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Michigan
Wetland Management District


hen duck and young at water's edge
2651 Coolidge Road
East Lansing, MI   48823
E-mail: jeanette_bowles@fws.gov
Phone Number: 517-351-6236
Visit the Refuge's Web Site:
http://www.fws.gov/refuge/Michigan_WMD/
Wetlands in the Michigan Wetland Management District provide excellent habitat for raising duck broods.
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  Overview
Michigan Wetland Management District

The Michigan Wetland Management District consists of a 14-county area and includes three waterfowl production areas (WPAs): the 160-acre Schlee WPA and the 138-acre Mahan WPA in Jackson County and the 77-acre Kinney WPA in Van Buren County. The Michigan Department of Natural Resources, Wildlife Division, oversees day-to-day management of these three areas through a partnership with the U.S. Fish and Wildlife Service.

Michigan has a fourth WPA, the 95-acre Schoonover WPA, in Lenawee County. Staff of the Ottawa National Wildlife Refuge, located east of Toledo, Ohio, manages this WPA. All four sites are managed as a mixture of wetlands and grasslands to provide high-quality nesting and brood-rearing habitat for waterfowl and a variety of migratory songbirds.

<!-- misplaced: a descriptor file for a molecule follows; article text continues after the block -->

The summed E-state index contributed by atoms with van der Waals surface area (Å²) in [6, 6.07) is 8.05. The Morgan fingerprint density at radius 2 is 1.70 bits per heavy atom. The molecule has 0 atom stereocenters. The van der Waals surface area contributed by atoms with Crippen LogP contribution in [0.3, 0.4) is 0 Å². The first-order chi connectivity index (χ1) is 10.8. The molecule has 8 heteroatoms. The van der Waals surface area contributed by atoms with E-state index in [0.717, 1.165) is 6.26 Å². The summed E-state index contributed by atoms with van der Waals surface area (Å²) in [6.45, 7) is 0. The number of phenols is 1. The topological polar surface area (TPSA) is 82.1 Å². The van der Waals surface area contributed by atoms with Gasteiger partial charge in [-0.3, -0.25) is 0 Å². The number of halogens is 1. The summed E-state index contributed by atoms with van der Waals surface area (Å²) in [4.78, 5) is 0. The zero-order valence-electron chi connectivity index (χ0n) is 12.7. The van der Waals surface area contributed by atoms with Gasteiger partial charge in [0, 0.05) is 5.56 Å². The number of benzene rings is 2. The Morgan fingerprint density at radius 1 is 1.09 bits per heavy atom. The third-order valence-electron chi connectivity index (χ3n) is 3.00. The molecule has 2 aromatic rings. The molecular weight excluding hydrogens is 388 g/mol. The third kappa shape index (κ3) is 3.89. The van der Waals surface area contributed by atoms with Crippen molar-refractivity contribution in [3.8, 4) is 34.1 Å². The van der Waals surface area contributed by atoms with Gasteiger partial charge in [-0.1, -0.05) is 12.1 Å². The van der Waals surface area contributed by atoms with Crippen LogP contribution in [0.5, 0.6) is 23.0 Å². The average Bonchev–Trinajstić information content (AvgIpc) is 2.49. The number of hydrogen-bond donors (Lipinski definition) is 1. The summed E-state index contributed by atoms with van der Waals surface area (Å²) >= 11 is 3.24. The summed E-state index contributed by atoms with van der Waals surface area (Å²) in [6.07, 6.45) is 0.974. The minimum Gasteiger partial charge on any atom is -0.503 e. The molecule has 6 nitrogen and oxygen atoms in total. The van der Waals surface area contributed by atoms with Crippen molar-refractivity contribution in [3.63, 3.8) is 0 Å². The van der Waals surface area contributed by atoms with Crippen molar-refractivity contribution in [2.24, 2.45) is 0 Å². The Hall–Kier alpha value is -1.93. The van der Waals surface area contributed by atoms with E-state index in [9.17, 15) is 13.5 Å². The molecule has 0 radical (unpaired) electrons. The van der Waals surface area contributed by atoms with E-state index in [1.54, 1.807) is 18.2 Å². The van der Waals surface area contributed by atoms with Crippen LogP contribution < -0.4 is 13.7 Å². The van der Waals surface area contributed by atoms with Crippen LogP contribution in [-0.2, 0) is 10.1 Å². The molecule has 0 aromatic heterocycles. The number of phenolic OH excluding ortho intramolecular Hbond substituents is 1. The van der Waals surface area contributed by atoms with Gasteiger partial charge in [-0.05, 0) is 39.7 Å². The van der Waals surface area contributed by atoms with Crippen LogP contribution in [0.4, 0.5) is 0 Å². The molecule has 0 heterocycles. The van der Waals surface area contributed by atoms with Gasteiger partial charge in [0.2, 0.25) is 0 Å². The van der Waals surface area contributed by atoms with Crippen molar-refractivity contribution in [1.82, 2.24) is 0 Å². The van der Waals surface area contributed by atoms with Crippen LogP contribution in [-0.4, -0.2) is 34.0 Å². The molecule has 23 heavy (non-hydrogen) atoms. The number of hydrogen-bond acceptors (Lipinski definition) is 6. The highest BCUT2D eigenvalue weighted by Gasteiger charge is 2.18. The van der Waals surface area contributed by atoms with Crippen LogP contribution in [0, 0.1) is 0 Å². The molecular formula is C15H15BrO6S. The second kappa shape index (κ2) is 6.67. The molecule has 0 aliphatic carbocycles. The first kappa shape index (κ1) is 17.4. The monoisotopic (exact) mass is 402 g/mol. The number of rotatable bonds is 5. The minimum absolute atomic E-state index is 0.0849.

Getting There . . .
The Schlee WPA is located on the north side of Page Road approximately six miles east of US 127 on the east side of Jackson. The Mahan WPA is located on the south side of Tophith Road approximately 2 miles from the northeast corner of Jackson County. The Kinney WPA is in southeast Van Buren County, approximately 3.5 miles south of Lawton, near the intersection of County Road 352 and 29th Street. The Schoonover WPA, in western Lenawee County, is located on Medina Road approximately three miles south of Hudson and eight miles east of US 127.


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Wildlife and Habitat

More than 60 species of birds have been observed on the WPAs, including 10 species of waterfowl.

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History
The Michigan Wetland Management District was established in 1980, as part of a larger effort to preserve breeding duck habitat in the Great Lakes Region.

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Management Activities
In contrast with the surrounding agricultural lands, the grasses and wildflowers of the WPAs provide dense nesting cover for mallards, blue-winged teal, and other grassland nesting birds. The wetlands offer excellent habitat for raising duck broods. The uplands are periodically hayed to stimulate grass and wildflower growth and deter weeds and shrubs. The Mahan WPA was acquired September 1, 2006 through a NAWCA grant.